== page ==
The Dutch disease and intergenerational welfare
AbstractGovernments in resource abundant economies face a tradeoff between transferring wealth to present generations and saving for future generations. Employing an overlapping generations framework with endogenous growth, this article analyses the intergenerational welfare effects of: (1) a wealth transfer policy where the entire wealth is transferred to the generations alive at present; (2) an income transfer policy where the wealth is saved and the permanent income of the wealth is transferred to all present and future generations, forever. Not surprisingly, present generations are unambiguously better off with the wealth transfer policy. Less trivially, however, the wealth transfer policy can be associated with higher welfare also for future generations. The intuition for this result is that while a wealth transfer depresses growth only in the periods subsequent to the transfer, income transfers constitute a permanent drag on growth. Perhaps counter to the na�ve intuition, the policy of saving the wealth and distributing the permanent income to all present and future generations is less beneficial for the future generations if the real return to saving is high.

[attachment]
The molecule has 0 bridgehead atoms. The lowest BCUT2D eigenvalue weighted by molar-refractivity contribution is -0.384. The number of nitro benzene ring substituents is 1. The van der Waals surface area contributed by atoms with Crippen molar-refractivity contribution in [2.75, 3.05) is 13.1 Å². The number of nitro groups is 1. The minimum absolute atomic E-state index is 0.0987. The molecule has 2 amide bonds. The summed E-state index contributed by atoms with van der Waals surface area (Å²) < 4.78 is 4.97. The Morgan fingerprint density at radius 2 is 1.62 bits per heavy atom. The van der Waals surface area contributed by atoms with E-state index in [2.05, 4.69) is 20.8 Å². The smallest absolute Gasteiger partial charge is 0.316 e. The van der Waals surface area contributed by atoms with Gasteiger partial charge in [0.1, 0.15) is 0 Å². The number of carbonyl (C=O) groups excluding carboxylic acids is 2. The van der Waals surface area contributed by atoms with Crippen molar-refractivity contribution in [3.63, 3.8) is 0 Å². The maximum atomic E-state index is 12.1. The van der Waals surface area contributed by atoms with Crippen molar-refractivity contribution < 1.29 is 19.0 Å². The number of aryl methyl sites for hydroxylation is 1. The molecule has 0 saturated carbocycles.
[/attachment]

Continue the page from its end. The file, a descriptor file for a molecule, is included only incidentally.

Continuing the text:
Download InfoIf you experience problems downloading a file, check if you have the proper application to view it first. In case of further problems read the IDEAS help page. Note that these files are not on the IDEAS site. Please be patient as the files may be large.
Bibliographic InfoArticle provided by Taylor & Francis Journals in its journal Applied Economics.
Volume (Year): 45 (2013)
Issue (Month): 4 (February)
Contact details of provider:
Web page: http://www.tandfonline.com/RAEC20
You can help add them by filling out this form.
reading list or among the top items on IDEAS.Access and download statisticsgeneral information about how to correct material in RePEc.
For technical questions regarding this item, or to correct its authors, title, abstract, bibliographic or download information, contact: (Michael McNulty).
If references are entirely missing, you can add them using this form.